elevations, including the Willamette Valley and the Coast, will
likely see periods where snow mixes into the showers...particularly
during the late overnight and early morning hours. Any accumulating
snow at the lowest terrain will occur under a particularly heavy
shower but would be unlikely to stay frozen on the ground for more
than 1-2 hours. /JBonk

.LONG TERM...Friday night through Tuesday...Models and ensembles
show good agreement that below normal temperatures will persist
through the extended forecast period. The mean longwave upper trough
axis moves little through Monday, allowing additional reinforcing
shots of cold air to push down from Alaska. The associated
shortwaves will keep our weather unsettled through early next week,
but none of these disturbances look particularly strong. The 12z
ECMWF holds 850 mb temps generally in the -4 to -6 deg C range,
which in onshore flow would support some snow showers in the hills
above around 1000 feet in elevation. With snow levels this low,
cannot rule out a few wet snowflakes making it down to the valley
floors in heavier showers. However, accumulating snow appears
unlikely this weekend or early next week for elevations much below
1000 feet.

The longwave pattern appears to open up a bit toward Tuesday, with
most guidance ejecting our upper trough eastward into the Rockies.
However there are signs of yet another cool upper trough digging
down from the Gulf of Alaska mid- to late next week, which is likely
the primary reason CPC is showing high probabilities of below normal
temperatures across the Pac NW for the first week of March.  Weagle

&&

.AVIATION...-RA turning to -SHRA from northwest to southeast this
afternoon, although there doesn`t appear to be much activity in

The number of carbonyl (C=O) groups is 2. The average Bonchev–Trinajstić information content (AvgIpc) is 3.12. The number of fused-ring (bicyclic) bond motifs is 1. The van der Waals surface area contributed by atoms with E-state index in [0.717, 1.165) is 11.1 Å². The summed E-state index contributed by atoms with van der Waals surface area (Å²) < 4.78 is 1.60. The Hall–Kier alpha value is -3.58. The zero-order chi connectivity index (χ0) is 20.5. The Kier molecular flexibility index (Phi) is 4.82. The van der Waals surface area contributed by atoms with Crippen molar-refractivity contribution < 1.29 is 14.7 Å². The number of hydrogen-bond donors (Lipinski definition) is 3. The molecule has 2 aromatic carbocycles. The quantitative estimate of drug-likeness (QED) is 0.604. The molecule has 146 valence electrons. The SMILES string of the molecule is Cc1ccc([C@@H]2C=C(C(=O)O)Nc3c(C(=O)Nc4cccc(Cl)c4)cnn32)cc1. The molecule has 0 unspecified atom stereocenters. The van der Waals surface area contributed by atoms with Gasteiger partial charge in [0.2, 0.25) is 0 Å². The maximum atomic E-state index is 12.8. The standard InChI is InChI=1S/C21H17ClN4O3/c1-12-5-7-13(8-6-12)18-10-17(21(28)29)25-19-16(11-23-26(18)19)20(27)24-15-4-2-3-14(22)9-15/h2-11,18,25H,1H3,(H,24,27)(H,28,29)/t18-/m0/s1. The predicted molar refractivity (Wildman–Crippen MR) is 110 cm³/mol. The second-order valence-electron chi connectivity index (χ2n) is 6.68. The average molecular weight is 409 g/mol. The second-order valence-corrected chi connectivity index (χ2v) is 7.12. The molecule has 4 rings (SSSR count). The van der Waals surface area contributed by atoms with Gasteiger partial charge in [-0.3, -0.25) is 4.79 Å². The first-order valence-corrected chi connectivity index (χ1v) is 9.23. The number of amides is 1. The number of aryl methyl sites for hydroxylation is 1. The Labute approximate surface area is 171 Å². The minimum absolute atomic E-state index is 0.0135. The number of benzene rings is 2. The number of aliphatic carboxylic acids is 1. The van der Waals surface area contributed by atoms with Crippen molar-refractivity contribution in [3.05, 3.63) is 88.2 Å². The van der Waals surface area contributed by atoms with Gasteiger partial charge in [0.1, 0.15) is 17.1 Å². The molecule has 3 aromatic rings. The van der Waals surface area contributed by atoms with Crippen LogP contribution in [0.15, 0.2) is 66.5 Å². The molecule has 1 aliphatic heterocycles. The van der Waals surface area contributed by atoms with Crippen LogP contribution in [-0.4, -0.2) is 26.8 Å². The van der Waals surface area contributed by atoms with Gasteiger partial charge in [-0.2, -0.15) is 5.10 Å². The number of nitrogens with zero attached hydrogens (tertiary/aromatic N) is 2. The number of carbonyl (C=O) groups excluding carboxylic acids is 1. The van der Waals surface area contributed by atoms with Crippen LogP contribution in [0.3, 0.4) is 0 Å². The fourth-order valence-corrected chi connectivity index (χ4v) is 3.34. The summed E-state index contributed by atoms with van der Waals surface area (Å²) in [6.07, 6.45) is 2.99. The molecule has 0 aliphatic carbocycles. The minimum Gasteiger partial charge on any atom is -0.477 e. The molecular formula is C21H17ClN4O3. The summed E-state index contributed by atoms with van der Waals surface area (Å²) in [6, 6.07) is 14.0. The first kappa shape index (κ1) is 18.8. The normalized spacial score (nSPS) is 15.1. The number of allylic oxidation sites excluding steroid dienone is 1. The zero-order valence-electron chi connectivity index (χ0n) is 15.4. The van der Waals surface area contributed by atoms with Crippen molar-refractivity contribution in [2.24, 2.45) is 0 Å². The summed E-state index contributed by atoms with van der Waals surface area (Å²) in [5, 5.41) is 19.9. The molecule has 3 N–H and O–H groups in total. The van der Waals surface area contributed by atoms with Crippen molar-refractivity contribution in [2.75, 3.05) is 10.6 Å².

the shower area. Also seeing improvement to VFR from NW to SE as
-RA clears out. Expect these trends to continue with VFR across
the area this evening and through the overnight hours for most
places, but isolated MVFR CIGs may develop for a few hours
overnight. Winds will be mainly light and variable.

KPDX AND APPROACHES...VFR conditions with southerly flow starting
out this afternoon then turning light and variable overnight.

&&

.MARINE...Winds have dropped below 20 kt, so have cancelled the
Small Craft Advisory for Winds slightly early. Winds and seas now
look like they will remain benign through the rest of the
workweek and into the beginning of the weekend. Seas will
generally remain between 7 and 9 ft. Weak low pressure may slide
south along the WA/OR coasts Thu this week, but at this point it
doesn`t look like it will produce any significant winds or seas
in the local waters. Bowen

&&

.PQR WATCHES/WARNINGS/ADVISORIES...
OR...Winter Weather Advisory until 6 PM PST this evening for
     Northern Oregon Cascades.

     Winter Weather Advisory until 10 PM PST this evening for
     Cascades in Lane County.

WA...None.
PZ...None.
&&

$$

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This discussion is for Northwest Oregon and Southwest Washington
from the Cascade crest to 60 nautical miles offshore. The area is
commonly referred to as the forecast area.